Restore the development database from the dump.
mysql -u [user] -p [dbname] < ~/dbdump.sql
To make sure the restoration went OK, re-enter the interactive prompt.
mysql -u [user] -p
Run the following commands to browse through the MySQL databases and tables.
SHOW DATABASES; USE [dbname]; SHOW TABLES; SELECT * FROM [tablename];
You should now have an exact copy of your development database set up on your server.
Step 4. Run Your Django Application On Your Server.
(On your personal computer) Make and apply any necessary migrations, collect all static files, and test that the development server works.
cd [path/to/django] python3 manage.py makemigrations python3 manage.py syncdb python3 manage.py collectstatic python3 manage.py runserver
(On your personal computer) Use pip to make a list of pip dependencies inside your site’s root
cd [path/to/site] pip3 freeze > pip_dependencies.txt
(On your personal computer) Use rsync to transfer all site files (including static files and the Pip dependencies file) from your computer to the server. This might take a while.
rsync -au [/path/to/site/]* root@XX.XX.XX.XX:/var/www/[sitename.com]
(Back to using SSH with the remote server) The Django files are now on your server, but none of the required Pip packages (including Django itself) are installed. Install Pip and then use Pip to install them using the dependency list you generated earlier.
apt-get install python3-pip cd /var/www/[sitename.com] pip-3.2 install -r pip_dependencies.txt
Make sure Django and all packages were installed correctly by running the Django development server on your Linux server. You have to stop the Apache server first.
service apache2 stop cd /var/www/[sitename.com]/[projectname] python3 manage.py runserver 0.0.0.0:80
At this point, you should be able to access your server through its IP address in your browser window and see your Django app (in debug mode).
Now it’s time to turn debug mode off. Open the Django settings.py file on your server.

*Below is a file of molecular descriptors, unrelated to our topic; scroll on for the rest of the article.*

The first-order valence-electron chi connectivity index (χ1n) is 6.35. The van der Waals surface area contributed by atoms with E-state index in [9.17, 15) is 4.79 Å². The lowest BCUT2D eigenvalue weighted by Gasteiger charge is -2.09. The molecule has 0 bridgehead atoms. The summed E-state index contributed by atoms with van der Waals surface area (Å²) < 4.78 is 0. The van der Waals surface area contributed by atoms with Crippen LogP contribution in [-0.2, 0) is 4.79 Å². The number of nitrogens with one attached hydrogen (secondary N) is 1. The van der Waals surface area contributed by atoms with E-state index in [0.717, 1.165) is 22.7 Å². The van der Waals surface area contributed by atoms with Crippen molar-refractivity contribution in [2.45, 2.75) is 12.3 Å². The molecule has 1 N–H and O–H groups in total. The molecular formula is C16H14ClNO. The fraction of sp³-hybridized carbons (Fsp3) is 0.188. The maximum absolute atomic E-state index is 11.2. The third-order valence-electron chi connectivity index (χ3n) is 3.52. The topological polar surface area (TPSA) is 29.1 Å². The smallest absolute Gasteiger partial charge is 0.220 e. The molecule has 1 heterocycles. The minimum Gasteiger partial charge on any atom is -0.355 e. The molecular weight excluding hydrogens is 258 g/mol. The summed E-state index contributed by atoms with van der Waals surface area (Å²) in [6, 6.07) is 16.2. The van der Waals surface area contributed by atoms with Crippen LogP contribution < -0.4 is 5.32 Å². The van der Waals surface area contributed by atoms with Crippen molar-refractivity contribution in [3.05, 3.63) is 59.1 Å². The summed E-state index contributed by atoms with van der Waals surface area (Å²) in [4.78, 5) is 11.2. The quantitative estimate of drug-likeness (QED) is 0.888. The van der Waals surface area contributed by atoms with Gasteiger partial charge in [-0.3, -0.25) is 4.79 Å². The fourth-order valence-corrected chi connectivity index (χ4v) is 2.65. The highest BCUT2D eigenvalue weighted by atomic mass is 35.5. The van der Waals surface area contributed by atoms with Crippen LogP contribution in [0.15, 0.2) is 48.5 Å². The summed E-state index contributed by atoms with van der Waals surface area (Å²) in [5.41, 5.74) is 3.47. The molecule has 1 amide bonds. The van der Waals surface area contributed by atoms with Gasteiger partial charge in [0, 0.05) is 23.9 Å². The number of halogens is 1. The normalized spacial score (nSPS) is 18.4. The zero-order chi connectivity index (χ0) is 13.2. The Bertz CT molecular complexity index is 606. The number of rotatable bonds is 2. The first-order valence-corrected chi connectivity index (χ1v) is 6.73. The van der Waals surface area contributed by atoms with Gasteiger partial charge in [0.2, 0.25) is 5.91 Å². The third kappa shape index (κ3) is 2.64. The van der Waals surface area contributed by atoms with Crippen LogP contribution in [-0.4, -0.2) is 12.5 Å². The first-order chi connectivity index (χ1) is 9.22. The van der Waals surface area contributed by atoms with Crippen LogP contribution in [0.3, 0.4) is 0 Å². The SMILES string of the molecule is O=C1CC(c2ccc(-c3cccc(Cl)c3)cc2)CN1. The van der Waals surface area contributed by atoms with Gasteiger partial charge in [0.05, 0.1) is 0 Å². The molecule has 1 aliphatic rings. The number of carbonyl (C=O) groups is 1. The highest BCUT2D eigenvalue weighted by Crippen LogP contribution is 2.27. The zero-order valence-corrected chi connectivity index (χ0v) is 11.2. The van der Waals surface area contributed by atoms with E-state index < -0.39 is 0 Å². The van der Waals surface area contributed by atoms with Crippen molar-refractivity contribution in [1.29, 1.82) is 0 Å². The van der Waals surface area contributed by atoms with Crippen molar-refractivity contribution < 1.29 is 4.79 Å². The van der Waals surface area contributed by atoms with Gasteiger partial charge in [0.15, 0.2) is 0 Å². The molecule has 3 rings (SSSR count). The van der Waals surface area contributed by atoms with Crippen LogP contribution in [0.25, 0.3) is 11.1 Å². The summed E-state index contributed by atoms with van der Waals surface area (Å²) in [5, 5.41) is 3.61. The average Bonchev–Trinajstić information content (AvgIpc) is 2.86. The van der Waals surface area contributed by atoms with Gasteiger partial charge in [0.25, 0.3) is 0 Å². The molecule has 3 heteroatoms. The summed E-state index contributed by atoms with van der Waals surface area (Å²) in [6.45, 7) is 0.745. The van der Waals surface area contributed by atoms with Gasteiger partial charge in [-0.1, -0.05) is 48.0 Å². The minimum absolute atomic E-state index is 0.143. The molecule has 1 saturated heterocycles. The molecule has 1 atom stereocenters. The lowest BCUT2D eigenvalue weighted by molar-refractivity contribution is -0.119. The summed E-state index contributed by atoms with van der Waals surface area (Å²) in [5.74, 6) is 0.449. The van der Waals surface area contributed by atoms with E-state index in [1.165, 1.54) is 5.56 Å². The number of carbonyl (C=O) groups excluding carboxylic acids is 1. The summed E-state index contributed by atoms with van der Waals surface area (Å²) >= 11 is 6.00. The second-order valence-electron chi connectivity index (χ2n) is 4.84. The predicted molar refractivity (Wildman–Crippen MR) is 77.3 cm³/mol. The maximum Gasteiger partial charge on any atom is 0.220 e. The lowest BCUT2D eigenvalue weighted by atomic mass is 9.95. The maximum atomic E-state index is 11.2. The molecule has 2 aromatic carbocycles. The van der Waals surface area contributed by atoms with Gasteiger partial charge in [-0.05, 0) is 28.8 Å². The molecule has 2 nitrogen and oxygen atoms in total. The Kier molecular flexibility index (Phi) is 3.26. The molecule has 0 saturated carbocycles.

cd /var/www/[sitename].com/[projectname]/[projectname] nano settings.py
Edit the following settings:
DEBUG = False TEMPLATE_DEBUG = False ALLOWED_HOSTS = ['*']
Also make sure the static files are still being served in the same way when debug mode is turned off.
Run the Django development server with debug mode turned off.
cd /var/www/[sitename].com/[projectname] python3 manage.py runserver 0.0.0.0:80 --insecure
At this point, the Django app should still be accessible through your server’s IP address, but now debug mode is turned off.
Step 5. Link everything together using Mod-WSGI.
Open your project’s wsgi.py file.
cd /var/www/[sitename.com]/[projectname]/[projectname] nano wsgi.py
Add the following lines in the beginning of your wsgi.py file:
import sys sys.path.append('/var/www/[sitename.com]/[projectname]')
python3 wsgi.pynow shouldn’t produce any errors.
Go back to editing your Apache2 default configuration file.
Edit the WSGI settings we created above to point to your project’s wsgi.py file.
WSGIScriptAlias / /var/www/[sitename.com]/[projectname]/[projectname]/wsgi.py WSGIDaemonProcess processes=2 threads=15 <Directory /var/www/[sitename.com]/[projectname]/[projectname]> <Files wsgi.py> Order allow,deny Allow from all </Files> </Directory>
In the same default config file, add a directory directive to serve static scripts.
Alias /static /var/www/[sitename.com]/static <Directory /var/www/[sitename.com]/static> Require all granted </Directory>
Start the Apache 2 server again, keeping an eye on the error log.
service apache2 start
Your Django app served through your Apache server should now be available through your server’s IP address. If there are any problems, look at the error log using
tail -f /var/log/apache2/error.log.
Your Django app is now accessible through your server. Now that you know how to do it the quick and dirty way, start over with a fresh Debian install and follow these tutorials to do it the right way:
- Set up your Django project using virtualenvwrapper and source control
- Set a hostname and a timezone
- Create a non-root user, use SSH key-pair authentication, and set up a firewall
- Secure your Apache installation using mod_security
- Secure your MySQL database
- Go through the deployment checklist to make sure your Django app is ready to deploy
- Set up mod_wsgi and use a different server to serve static files
Please give me feedback!
Did you like this tutorial? Do you think anything I suggested is horribly wrong? Leave a comment below and let me know!